BODIS

#Domain investors need to watch for port-out scams

Port-out scams involve the malicious transfer of a phone number, away from its current telephone company to another.

By using social engineering and other methods, cybercriminals gain access to mobile phone numbers, subsequently taking over the digital assets of the person it belongs to.

Shocking as it may seem, many phone company representatives require very little details about a person’s account, in order to initiate a porting out of the phone number. Some of that information can be publicly available, or be part of a large scale security breach, such as that of Equifax.

Losing one’s phone number to a hacker puts domain portfolios to immediate danger. No longer protected by two factor authentication, these domain portfolios can be stolen and transferred out.

We are aware of several cases that the method of port-out scamming was utilized, in order to hijack valuable domain names, one of which was the theft of 988.com.

To combat such incidents of unlawful porting of phone numbers, cellphone companies such as T-Mobile, now add an extra layer of protection; a dedicated PIN number, once added to the account, will have to be provided in order to port out the phone number.

Read more about T-Mobile’s protection layer against port-out scams.


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Comments

4 Responses to “#Domain investors need to watch for port-out scams”
  1. VM Freeman says:

    This is the crux of the issue, and while TV and movies always show fictitious hackers using extreme digital skills to gain access to accounts, in reality it’s just some scammer from Africa calling your phone or internet company, giving them your name and address (which are freely available online), thereby gaining total access to your domain accounts through the insipid “forgot my password” function that auto-emails a password change link to your now-hacked email or a PIN code to your now-ported phone number.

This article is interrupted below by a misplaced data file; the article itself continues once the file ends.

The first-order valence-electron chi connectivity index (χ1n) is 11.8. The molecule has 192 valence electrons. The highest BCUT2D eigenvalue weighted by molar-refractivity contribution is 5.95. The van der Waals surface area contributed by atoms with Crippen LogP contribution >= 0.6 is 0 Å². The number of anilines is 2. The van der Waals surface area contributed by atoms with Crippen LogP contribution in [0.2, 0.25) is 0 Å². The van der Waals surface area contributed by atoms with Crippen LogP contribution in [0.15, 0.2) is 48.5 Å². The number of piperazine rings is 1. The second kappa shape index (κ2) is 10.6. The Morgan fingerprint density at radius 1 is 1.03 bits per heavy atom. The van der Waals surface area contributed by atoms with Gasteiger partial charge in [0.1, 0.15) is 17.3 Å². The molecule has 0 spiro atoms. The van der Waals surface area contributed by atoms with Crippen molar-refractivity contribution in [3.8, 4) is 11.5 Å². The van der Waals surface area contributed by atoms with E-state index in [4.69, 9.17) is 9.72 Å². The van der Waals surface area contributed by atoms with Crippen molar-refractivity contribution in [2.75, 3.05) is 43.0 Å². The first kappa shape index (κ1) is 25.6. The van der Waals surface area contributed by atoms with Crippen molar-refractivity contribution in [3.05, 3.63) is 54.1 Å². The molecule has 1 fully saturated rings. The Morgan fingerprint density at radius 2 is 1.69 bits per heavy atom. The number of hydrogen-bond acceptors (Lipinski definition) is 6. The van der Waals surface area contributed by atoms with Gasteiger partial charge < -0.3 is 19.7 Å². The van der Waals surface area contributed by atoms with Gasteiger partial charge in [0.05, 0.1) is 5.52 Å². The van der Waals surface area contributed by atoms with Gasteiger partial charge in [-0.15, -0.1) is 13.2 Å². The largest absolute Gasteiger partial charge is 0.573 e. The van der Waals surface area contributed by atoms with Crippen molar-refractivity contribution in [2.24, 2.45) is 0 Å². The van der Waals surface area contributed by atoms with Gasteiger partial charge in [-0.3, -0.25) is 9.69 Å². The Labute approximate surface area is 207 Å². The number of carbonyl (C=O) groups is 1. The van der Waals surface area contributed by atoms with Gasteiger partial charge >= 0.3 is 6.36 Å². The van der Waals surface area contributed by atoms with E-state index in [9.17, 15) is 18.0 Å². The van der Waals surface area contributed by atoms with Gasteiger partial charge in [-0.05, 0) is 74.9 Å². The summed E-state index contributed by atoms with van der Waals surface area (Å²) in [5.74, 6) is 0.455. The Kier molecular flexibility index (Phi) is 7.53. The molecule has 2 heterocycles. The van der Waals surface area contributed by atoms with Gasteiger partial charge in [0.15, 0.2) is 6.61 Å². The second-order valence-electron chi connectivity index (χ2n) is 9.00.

The weak link is always the support personnel at your phone or internet company freely giving full access to scammers and phishers – the almost total lack of accountability is appalling. And the holidays are the optimal time to pull this scam as it’s tougher to get support to reverse the damage and it often goes unnoticed for longer. After my internet support freely gave control of my primary email to some scammer in Morocco (I noticed quickly and halted the damage) I now have alpha-numeric codes that need to be provided before anyone can change anything about my primary phone or internet accounts and everyone should do the same.

    VM Freeman
    DomainRecap.com

  2. BullS says:

    I just called my T mobile and got it done within 3 mins.

    It seems like the only ID we have now to protect (for now) is our phone #

    SS# is so obsolete.

    Any inquiries about your info coming outside of USA especially from China and Russia should be blocked.

    More robo calls ….this is the IRS and there is a lien agst you and we care coming for U…(Indian accent)…

  3. BullS says:

    Take a look at coincheck.com site–i bet it is an inside job that “stole” the money or sold the info to outsiders to hack the account.

  4. universal says:

    My email got hacked and my godaddy info was changed and 2 factor added.My saving grace was that i got in touch with my godaddy account rep and he got that changed asap.The same hacker also went to verizon to try to change my number into another phone but lucky my wife got an alert and blocked that as she got an alert about the change.Phone companies like Verizon and others need step up and protect once anyone from accessing or ask for proof and other questions and hackers should be apprehended right away when they are there to carry out this acct.Another thing is ,phone companies hiring new employees should make sure they are not working as an insider to be able to change personal infos of their customers.If found guilty should be jailed for life,period.

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